Over fifty million American women, as well as an increasing number of men, dye their hair on a regular basis. Many start in early adolescence, resulting in cumulative, lifelong exposure to some extremely toxic substances:
Phenylenediamine (PPD) – present in over two-third of chemical hair dyes and by far the most toxic. Linked (in animals) to damage of the immune and nervous system, skin, liver and kidneys. Banned in France , Germany , and Sweden and use “restricted” in Canada . Resorcinal – classified by the European Union as a harmful skin and eye irritant and dangerous to the environment. Ammonia – irritant to skin, eyes, and respiratory system (can cause asthma). Peroxide – potential toxic effects on eyes, nervous and respiratory (can cause asthma) system. Can cause DNA damage, possibly leading to cancer. Banned in cosmetic use in Japan and use “restricted” in Canada. 4-ABP – linked to cancer
Many so-called “natural” hair dyes also contain some PPD, but in lower concentrations. As with other toiletries and beauty products described above, checking labels is essential, or better still doing a little Internet research to find a safer alternative.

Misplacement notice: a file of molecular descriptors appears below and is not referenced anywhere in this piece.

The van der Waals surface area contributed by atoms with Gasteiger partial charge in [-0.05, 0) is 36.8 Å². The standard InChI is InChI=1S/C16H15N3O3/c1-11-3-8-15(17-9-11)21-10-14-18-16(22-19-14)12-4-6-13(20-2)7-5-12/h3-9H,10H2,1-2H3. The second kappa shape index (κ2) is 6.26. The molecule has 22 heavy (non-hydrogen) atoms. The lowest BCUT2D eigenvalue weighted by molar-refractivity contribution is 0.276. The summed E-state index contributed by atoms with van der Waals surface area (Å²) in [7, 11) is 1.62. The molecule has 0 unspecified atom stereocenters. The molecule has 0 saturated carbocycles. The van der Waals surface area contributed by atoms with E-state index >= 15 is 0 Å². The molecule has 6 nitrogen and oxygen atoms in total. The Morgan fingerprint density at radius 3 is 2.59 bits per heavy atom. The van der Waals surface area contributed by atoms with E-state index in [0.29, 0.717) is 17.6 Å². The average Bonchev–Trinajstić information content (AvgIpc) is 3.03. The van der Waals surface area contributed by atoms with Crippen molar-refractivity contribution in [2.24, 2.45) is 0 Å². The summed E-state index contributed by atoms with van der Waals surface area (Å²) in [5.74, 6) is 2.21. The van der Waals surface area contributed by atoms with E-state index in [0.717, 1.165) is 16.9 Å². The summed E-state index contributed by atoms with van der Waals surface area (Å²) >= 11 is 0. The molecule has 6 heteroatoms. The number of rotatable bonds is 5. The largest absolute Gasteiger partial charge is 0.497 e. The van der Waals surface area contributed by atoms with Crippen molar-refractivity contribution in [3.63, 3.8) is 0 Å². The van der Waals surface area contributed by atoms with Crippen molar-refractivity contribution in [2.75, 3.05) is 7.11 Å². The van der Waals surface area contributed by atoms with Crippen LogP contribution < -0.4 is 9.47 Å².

Dangerous Chemicals in Household Cleaners
AIR FRESHENERS – usually contain methoxychlor, a pesticide that accumulates in fat cells, as well as formaldehyde, a highly toxic, known carcinogen, and phenol, a common culprit in contact allergies.
CARPET AND UPHOLSTERY SHAMPOO – commonly contain perchlorethylene, a known carcinogen, and ammonium hydroxide, a corrosive, extremely irritable to eyes, skin and respiratory passages.
DISHWASHER DETERGENTS (number one cause of household poisoning) – commonly contain highly concentrated dry form of chlorine, which leaves a residue on dishes that accumulates with each washing and is absorbed into hot food.
FURNITURE POLISH – contain petroleum distillates, which can cause skin and lung cancer and nitrobenzene, linked with low sperm counts, anemia and liver, kidney, lung and eye damage.
LAUNDRY detergents contain the following chemicals (which remain as residue in clothes, as well as being released into waterways):